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Famed Detroit concert poster artist Gary Grimshaw dead at 67

21st Century Media/Digital Media First, @GraffonMu

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When Russ Gibb opened and began booking concerts at Detroit's Grande Ballroom, he called MC5 singer Rob Tyner and told him he wanted to advertise the shows with colorful, psychedelic posters like they were using in San Francisco.

Tyner passed the phone to a friend sitting on a nearby couch and said, "It's for you, Grimshaw..."

From that point Gary Grimshaw -- who died at the age of 67 Monday morning at Detroit Receiving Hospital after suffering through years of debilitating illness -- became a pioneering legend in the world of concert poster art. He created a body of indelible and influential images that remain prized, praised and highly collectible -- and even hangs in the Rock and Roll Hall of Fame + Museum in Cleveland.

"As kids, Gary Grimshaw was the best artist in our neighborhood," said MC5 guitarist Wayne Kramer, who grew up with the Detroit-born Grimshaw in Lincoln Park. "We drew hot rod cars and he knew the secret of how to capture chrome, which made him the coolest to a Downriver greaser like me.

"Of course, Gary became a truly great artist and friend and his art made the world a more beautiful place."

Photographer Leni Sinclair -- who published the book "Detroit Rocks: A Pictorial History of Motor City Rock and Roll (1965 to 1975)" with Grimshaw in 2012 -- called Grimshaw, "a true artist, to the bone. When you look at his work the one adjective that always comes to mind is flowing. He's always got these flowing lines -- sometimes it's water, sometimes it's flames. But it's always beautiful, flowing lines. That was Gary."

Scott Morgan from the Rationals and Sonic's Rendezvous Band, meanwhile, recalled it as "just excellent work. It really caught the spirit and the energy of the times."

Grimshaw was the son of a General Motors automotive designer and a mother who introduced him to books and music. He grew up drawing cars and comics as well as writing, and after returning from serving in the U.S. Navy during the early 60s he fell in with the rising anti-war movement in Detroit, serving as the Minister of Art for the White Panther Party and also working for the Fifth Estate underground newspaper, the Rainbow Peoples Party, the Detroit Artists Workshop and Trans-Love Energies.

The Grande jobs, however, made him a legend.

"He was the easiest guy in the world to work with," recalled the Grande's Gibb, who says part of Grimshaw's initial appeal was that he had an uncle who ran a printing company in Dearborn, so he could provide both the art but also the finished product at a reasonable price. "I'd give him the outline and never said what to do or how to do it. And he just did it and did it great. A little part of Detroit history left us today."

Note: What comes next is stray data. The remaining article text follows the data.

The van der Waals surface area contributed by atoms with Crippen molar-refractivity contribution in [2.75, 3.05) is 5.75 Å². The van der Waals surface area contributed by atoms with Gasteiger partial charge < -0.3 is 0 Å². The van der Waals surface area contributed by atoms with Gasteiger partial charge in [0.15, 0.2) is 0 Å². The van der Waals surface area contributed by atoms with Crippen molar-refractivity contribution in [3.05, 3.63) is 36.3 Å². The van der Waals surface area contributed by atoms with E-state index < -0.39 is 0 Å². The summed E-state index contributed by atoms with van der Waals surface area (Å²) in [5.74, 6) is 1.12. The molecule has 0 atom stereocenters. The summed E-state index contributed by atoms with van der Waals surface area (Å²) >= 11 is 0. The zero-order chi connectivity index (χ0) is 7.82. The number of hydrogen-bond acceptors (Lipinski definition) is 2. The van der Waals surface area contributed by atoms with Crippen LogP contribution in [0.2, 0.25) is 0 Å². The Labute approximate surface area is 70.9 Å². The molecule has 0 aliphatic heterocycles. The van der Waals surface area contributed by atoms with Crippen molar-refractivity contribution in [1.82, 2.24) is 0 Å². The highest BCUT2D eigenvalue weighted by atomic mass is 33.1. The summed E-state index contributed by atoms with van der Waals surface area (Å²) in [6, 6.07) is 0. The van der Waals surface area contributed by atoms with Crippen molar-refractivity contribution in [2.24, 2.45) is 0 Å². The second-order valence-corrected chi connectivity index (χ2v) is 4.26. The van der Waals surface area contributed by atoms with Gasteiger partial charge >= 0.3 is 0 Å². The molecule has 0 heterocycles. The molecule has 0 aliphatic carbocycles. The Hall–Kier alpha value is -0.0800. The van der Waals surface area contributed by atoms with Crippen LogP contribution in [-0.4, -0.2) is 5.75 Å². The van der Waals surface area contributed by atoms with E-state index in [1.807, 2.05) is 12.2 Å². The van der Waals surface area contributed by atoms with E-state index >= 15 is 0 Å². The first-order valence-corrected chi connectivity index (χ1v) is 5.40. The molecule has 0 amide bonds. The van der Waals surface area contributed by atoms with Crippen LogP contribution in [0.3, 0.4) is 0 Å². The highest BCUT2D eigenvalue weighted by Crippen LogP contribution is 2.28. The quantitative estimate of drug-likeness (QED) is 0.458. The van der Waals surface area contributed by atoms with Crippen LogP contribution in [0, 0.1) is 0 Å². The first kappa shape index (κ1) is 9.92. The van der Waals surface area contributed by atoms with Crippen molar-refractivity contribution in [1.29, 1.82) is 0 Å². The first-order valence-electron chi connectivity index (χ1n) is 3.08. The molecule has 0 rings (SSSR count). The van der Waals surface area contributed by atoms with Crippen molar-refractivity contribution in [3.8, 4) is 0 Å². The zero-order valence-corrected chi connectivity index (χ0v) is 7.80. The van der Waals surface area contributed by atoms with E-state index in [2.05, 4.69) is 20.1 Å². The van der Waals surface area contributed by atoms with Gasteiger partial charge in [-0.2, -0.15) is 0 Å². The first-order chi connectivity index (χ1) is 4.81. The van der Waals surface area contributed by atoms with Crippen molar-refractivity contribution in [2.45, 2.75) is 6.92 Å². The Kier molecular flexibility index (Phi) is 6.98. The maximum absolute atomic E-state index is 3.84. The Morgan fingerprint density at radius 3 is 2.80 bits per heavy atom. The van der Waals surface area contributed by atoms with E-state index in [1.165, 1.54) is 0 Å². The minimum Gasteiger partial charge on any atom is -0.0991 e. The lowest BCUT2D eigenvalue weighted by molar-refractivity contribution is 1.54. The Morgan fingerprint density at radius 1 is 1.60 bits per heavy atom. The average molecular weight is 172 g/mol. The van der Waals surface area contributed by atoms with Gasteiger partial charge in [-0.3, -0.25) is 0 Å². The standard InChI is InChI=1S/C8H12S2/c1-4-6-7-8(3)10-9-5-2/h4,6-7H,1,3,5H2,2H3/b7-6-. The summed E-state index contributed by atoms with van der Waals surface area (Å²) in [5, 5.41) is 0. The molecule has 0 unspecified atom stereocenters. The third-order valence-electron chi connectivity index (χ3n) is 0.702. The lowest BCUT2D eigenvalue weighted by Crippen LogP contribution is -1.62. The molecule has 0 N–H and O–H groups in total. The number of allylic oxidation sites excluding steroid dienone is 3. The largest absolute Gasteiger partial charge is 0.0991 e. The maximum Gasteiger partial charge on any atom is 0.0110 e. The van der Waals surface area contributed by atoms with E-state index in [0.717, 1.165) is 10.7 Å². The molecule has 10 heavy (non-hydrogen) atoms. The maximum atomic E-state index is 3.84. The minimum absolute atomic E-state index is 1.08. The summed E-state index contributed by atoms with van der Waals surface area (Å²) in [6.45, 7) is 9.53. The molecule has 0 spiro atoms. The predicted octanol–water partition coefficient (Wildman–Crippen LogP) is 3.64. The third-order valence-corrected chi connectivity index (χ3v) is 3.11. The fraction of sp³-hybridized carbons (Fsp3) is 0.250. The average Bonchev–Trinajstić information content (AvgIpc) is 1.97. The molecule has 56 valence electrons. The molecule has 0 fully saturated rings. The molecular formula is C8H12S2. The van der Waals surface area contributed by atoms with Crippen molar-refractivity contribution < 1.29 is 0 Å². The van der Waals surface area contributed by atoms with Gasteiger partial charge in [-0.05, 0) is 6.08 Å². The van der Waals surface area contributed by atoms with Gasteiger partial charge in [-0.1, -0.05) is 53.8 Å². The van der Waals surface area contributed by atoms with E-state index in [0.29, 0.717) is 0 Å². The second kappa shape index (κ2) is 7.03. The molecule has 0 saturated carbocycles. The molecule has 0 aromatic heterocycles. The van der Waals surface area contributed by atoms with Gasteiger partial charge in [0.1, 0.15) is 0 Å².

Friend and fellow artist Carl Lundgren said that "hard work" made Grimshaw such a high-caliber artist. "He was just amazingly gifted," Lundgren said. "His first attempts were rather crude, but he developed his style into just a mind-boggling quality. It's an incredible body of work; he spent hours and hours and hours at the drawing table, doing those things."

Tony D'Annunzio, director of the documentary "Louder Than Love: The Grande Ballroom Story," added that Grimshaw's images became as representative of the late 60s counterculture as any of his counterparts on the east and west coasts.

"That whole culture that was going on then, he wanted to be part of it," D'Annunzio said. "He wasn't a musician. HE wasn't going to be up on the stage playing. But when he was asked to help out with posters he jumped at the chance to be involved with the culture he was very much part of."

Grimshaw was also responsible for overturning the city of Detroit's obscenity ordinance in 1969, when the Michigan Court of Appeals overturned a lower court ruling that one of his works was obscene. He moved to the San Francisco Bay Area for a few years during the late 60s, and besides posters Grimshaw also contributed artwork to the Ann Arbor Sun, the San Francisco Oracle and other underground publications, and he was associate art director for Creem magazine. He and his wife Laura also spent 14 years back in the Bay Area before returning to Detroit in 2003.

Despite his health issues Grimshaw continued to work, making posters for PJ's Lager House and Detroit's Concert of Colors and other concerns. Last fall he was in Brooklyn to exhibit and sign his work, which Laura Grimshaw said "were beautiful signings. People stood in line to honor him. It was way cool."

Grimshaw is survived by Laura and his son, Alan, who is also an artist and designer. Funeral arrangements for this weekend are pending, while "A NIght of Good Love," which was intended to be a benefit for Grimshaw on March 22 at the Macomb Music Theatre in Mount Clemens, will go on as scheduled as a memorial, with proceeds going to the family to allay his medical expenses. "Louder Than Love" will be shown, while Scott Morgan, Gary Quackenbush from SRC and Dick Wagner & Friends will perform.

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